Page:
[This is a review of Rush Hour season 1, episode 1. There will be SPOILERS.]
In 1998 the action/comedy Rush Hour burst into theaters, a buddy cop film elevated by the humorous dialogue and outstanding stuntwork. With martial arts superstar Jackie Chan as Detective Lee and the loud mouthed comic Chris Tucker as Detective Carter, the film succeeded largely by the chemistry between the two actors. Now, eighteen years after the first film and nine years after the third, the concept has been rebooted for CBS as an action/drama television series, Rush Hour.
The series begins with the world building ‘Pilot’ directed by Jon Turteltaub and written by show creators and executive producers Bill Lawrence & Blake McCormick. The show is a change in pace for Lawrence, the man behind Scrubs, Cougar Town, Clone High, and Spin City but still hints at his trademark humor. The hour long episode doesn’t do much to distinguish itself from its counterpart, mirroring the film version with only a few small changes, right down to the menacing bad guy discernable only by his bleached blonde hair.
A Tough Comparison
This new iteration feature Justin Hires (21 Jump Street) as Detective Carter. After the transfer of highly valuable Terracotta statues is hijacked, leading to the death of numerous Chinese cops, Detective Lee (Jon Foo) travels from Hong Kong to Los Angeles. There he joins the LAPD to catch the bad guys and seek revenge for his sister, one of the cops presumed dead in the ambush. Carter is assigned to watch Lee as a sort of “babysitting duty” – punishment for his previous loose-cannon antics.
Foo and Hires are both serviceable in the roles, and without the film comparisons their casting may have been praised. As it stands, one of the major problems with the pilot is the the two leads are not Chan and Tucker. It is an impossible comparison, as both actors were already established stars by the time Rush Hour was released, and Chan is one of the biggest international movie stars and action heroes since Bruce Lee. However, saddled with having to recreate a two hour movie in 45 minutes, Foo and Hires feel like they are doing impressions of their predecessors, and it cuts into their natural charm and rhythm. Foo is especially strong in his role, handling the martial arts and stunt work with ease (though not holding a candle to Chan’s abilities); he even has his own brand of humor, but it gets a bit lost in the action and yelling.
When the original Rush Hour movie came out over a decade ago, it was still met with criticism for racial stereotyping – and what was more easily overlooked during the 1990s seems all the more glaring and inappropriate now. The TV show’s cast and creators have already spoken out against the backlash towards the return of the Rush Hour property, but if the show takes steps to rectify these problems it must come after the first episode – one which largely deals in both racial and gender stereotypes, with a bit of xenophobia thrown in just for fun.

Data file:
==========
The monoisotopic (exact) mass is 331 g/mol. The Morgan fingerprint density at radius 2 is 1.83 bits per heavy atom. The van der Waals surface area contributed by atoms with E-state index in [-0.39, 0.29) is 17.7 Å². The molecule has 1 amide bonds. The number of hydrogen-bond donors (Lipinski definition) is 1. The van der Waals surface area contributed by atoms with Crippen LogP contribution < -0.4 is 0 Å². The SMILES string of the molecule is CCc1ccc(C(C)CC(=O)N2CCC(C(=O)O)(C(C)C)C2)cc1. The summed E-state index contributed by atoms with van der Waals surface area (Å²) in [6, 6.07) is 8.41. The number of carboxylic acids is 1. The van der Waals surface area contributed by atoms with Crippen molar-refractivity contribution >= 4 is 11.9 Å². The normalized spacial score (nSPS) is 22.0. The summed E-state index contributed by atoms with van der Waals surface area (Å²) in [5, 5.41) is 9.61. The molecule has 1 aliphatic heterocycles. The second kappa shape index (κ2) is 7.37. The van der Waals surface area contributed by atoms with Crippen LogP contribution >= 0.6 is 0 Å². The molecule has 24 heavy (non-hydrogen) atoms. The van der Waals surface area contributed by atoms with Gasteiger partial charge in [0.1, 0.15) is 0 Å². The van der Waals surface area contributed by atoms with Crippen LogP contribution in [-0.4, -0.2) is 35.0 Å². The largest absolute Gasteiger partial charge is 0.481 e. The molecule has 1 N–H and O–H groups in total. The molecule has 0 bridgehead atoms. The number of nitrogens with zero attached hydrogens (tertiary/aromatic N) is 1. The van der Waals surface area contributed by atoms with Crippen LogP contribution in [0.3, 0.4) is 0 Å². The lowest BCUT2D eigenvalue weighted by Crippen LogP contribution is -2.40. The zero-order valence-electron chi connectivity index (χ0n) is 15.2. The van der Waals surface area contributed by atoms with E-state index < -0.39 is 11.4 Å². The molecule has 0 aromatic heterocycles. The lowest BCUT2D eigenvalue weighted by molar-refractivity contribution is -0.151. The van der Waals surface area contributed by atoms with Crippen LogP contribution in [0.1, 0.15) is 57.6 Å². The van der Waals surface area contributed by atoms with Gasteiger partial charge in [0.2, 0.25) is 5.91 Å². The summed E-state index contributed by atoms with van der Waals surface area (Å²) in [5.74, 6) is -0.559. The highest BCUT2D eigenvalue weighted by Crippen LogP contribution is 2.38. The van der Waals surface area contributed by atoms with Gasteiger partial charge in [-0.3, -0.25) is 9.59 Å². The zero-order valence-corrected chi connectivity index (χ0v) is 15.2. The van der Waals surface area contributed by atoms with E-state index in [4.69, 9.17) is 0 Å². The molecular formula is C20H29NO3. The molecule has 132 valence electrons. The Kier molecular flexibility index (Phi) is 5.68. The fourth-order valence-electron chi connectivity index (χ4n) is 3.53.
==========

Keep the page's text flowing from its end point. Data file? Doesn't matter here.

While having a primetime CBS TV show lead by an African-American and an Asian actor is an improvement from the typical white guys in suits we are used to seeing, Rush Hour still falls flat when it explores the same tired character tropes we’ve seen trotted out again and again in the past. Hopefully the series will begin developing its two main players as real people – perhaps exploring the trust issues just touched on – rather than relying on stale one-liners the are based around race and language.
An Unlikely Partnership
There is a moment, close to the end of the Rush Hour premiere episode where Carter is trying to convince Chan to disobey a direct order and stay in America. He implores him to think of all the people the Chinese syndicate has killed, and reminds him that it’s not all about Chan: it’s about Carter, and his ticket back on the force. It’s a moment of impressive narcissism done without the slightest wink to to camera. Character development, yes, but not the most flattering. The evolution from antagonists to loyal partners is rushed (no pun intended) and their sudden loyalty doesn’t feel earned.
That being said, there are a few high points to the pilot. Foo and Hires do have chemistry, certainly enough to make a decent buddy cop show once they shed the pilot’s initial conceit and troubling racial overtones. Lawrence’s humor is there as well, hidden under chase and fight scenes, but still available to be mined and developed. Wendie Malick is strong as the beleaguered Captain Cole, and Carter’s ex-girlfriend (and partner) Didi (Aimee Garcia) had an easy rapport with both men.
All in all, the Rush Hour pilot is an underdeveloped episode that fails to properly establish itself as being a comedy and/or action thriller. Its potential is buried under racial stereotyping, but those challenges could be easily overcome by leaving the film influences behind and developing the show’s main charachters into rich, three dimensional people.
Rush Hour will return with ‘Two Days or the Number of Hours Within that Timeframe’ on April 7th, 2016 at 8pm on CBS. Check out a preview below: